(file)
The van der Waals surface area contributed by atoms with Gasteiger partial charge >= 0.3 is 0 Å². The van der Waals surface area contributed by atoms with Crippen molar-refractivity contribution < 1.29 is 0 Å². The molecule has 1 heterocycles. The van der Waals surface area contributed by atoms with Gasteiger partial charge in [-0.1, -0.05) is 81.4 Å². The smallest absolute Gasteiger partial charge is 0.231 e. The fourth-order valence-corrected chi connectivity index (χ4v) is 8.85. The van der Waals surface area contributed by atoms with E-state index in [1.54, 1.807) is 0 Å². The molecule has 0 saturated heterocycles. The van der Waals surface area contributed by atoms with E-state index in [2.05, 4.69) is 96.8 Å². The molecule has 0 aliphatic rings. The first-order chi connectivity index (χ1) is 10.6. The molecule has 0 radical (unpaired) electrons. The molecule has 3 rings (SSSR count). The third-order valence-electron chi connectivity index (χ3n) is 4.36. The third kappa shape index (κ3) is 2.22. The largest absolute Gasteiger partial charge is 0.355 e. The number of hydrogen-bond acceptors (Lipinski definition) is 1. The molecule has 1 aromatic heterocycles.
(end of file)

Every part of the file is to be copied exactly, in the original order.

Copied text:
The van der Waals surface area contributed by atoms with Gasteiger partial charge >= 0.3 is 0 Å². The van der Waals surface area contributed by atoms with Crippen molar-refractivity contribution < 1.29 is 0 Å². The molecule has 1 heterocycles. The van der Waals surface area contributed by atoms with Gasteiger partial charge in [-0.1, -0.05) is 81.4 Å². The smallest absolute Gasteiger partial charge is 0.231 e. The fourth-order valence-corrected chi connectivity index (χ4v) is 8.85. The van der Waals surface area contributed by atoms with E-state index in [1.54, 1.807) is 0 Å². The molecule has 0 saturated heterocycles. The van der Waals surface area contributed by atoms with E-state index in [2.05, 4.69) is 96.8 Å². The molecule has 0 aliphatic rings. The first-order chi connectivity index (χ1) is 10.6. The molecule has 0 radical (unpaired) electrons. The molecule has 3 rings (SSSR count). The third-order valence-electron chi connectivity index (χ3n) is 4.36. The third kappa shape index (κ3) is 2.22. The largest absolute Gasteiger partial charge is 0.355 e. The number of hydrogen-bond acceptors (Lipinski definition) is 1. The molecule has 1 aromatic heterocycles.